Katie Roberts asks some searching questions about the development of the wealthier southern parts of Portsmouth at the expense of the poorer north.
These days the coast of Portsmouth is characterised as the smart shops and eateries of Gunwharf Quays and the fancy glass Sky Deck of the Spinnaker Tower. Southsea is home to the city’s growing population of hipster cafes, independent breweries and eateries, while investment hits the seafront in the form of the Hotwalls Studios, a growing number of festivals and a healthy summertime events programme.
But the same can’t be said for areas like Buckland, North End or Paulsgrove, areas better known for graffiti-caked, derelict buildings, empty shops and dying high streets. This poses a question: have the policies of Portsmouth City Council encouraged a disparity between the north and south of our city?
Although Portsmouth has enjoyed a spike in tourism over the last couple of years, this revenue hasn’t been distributed evenly. The 2015 Indices of Deprivation Report for Hampshire found that the most deprived wards are in, and on the periphery of, the north of Portsmouth.
Last year Southsea hosted the Louis Vuitton America’s Cup World Series at a cost to council tax payers of £1.4 million. With tickets costing between £25 and £595, the event was criticised for being accessible only to middle-class residents, most of whom live in the more affluent southern parts of the city. PCC defended the event, claiming it generated £9 million of ‘economic benefit’. Conservative councillor Linda Symes, Cabinet Member for Culture, Leisure and Sport, claimed the America’s Cup ‘put Portsmouth on the map…attracted inward investment and boosted visitor numbers, [and] the local economy has benefited to the tune of millions of pounds.’
When Portsmouth resident Sameen Farouk made a Freedom of Information request to obtain evidence of these economic benefits, PCC’s response was: ‘Portsmouth City Council does not hold this information.’ This may be a sensitive matter for the Tories because councillor Scott Harris then decided to hatch a smear plot against Farouk simply for being curious about how local politicians spend our money.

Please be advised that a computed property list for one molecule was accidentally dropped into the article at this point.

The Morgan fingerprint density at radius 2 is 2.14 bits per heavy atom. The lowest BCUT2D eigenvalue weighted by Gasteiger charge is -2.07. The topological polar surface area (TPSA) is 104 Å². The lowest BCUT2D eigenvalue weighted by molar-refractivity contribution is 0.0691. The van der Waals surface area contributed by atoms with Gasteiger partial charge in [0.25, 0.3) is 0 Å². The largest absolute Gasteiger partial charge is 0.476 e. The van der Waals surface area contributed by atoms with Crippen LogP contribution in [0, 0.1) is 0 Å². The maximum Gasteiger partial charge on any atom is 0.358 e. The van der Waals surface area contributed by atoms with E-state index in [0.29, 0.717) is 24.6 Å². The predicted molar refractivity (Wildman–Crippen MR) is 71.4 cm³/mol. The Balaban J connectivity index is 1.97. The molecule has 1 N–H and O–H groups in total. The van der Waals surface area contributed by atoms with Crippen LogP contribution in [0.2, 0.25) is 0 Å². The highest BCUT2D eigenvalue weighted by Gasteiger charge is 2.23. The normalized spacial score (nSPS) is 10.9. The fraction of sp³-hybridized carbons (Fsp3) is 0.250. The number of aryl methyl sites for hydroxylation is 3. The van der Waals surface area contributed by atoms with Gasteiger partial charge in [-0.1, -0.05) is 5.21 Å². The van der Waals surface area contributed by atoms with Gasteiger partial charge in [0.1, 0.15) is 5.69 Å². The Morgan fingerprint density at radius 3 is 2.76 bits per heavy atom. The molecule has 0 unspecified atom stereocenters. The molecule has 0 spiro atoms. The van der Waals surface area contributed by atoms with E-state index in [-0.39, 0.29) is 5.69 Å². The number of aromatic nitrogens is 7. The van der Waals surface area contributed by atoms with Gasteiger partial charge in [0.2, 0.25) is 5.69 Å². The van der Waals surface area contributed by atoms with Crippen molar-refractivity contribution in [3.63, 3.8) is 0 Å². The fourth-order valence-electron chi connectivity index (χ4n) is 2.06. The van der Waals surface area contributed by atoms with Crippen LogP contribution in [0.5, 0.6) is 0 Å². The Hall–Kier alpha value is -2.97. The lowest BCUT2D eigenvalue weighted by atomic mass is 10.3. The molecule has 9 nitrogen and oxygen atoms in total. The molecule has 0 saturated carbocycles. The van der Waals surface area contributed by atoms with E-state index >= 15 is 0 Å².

But even if we take Symes at face value, can we be sure that any money made by the event will be re-invested in the north of Portsmouth rather than the south? Shortly before they gifted this cash to the America’s Cup, PCC slashed £13 million of vital services such as adult social care and dial-a-ride, which were badly needed by the poorest people, most of whom live in the north of our city. Just £500,000 has been spent by PCC on improving North End in the past five years, most of the money having gone on improving façades, widening pavements and increasing the number of parking spaces.
In 2008, PCC withdrew its funding of Hilsea Lido, an outdoor, family swimming pool that was opened in 1935. A community group has since taken over the operation, running it as a registered charity named Hilsea Lido Pool for the People Trust. The upkeep and maintenance of the lido depends entirely on grants and donations.
Helen Downing-Emms, Vice Chair of Hilsea Lido for the People Trust, told me her group ‘had worked hard to try to convince PCC of the importance of this facility for the city – most especially for the people living in the north of Portsmouth, some of whom never visit Southsea and therefore gain no direct benefit from the facilities on offer for locals and tourists visiting the city.’
She added, ‘We are a city with large clusters of deprivation and social isolation, with all the health problems related to these issues. Hilsea Lido is keen to promote watersports and to encourage every resident to learn to swim. It’s an ideal venue to support activity, fun, friendship and a healthy lifestyle. ‘
PCC’s decision to abandon the lido was disheartening for locals, but thanks to the altruism of Helen and her colleagues, the community is still able to enjoy it.
By contrast, the Pyramids, a swimming pool in Southsea run by the private company BH Live, receives constant subventions from PCC, including close to £1m to restore it after severe flooding in 2014.
PCC have prioritised capital investment in an already prosperous part of town over the quality of life of its deprived residents elsewhere. This puts to shame their commitment to be working on behalf of all the people of Portsmouth, not just the better-off ones by the seaside.
To appreciate this disturbing polarity in Portsmouth, we should think about how different a day out at the America’s Cup is to a day out at Hilsea Lido. The former involves the well-to-do sipping Prosecco, wearing bow-ties and clapping the catamarans drifting past. The latter involves the not-very-well-to-do making the most of limited facilities – and fighting hard to hang on to them.
Image by Sarah Cheverton.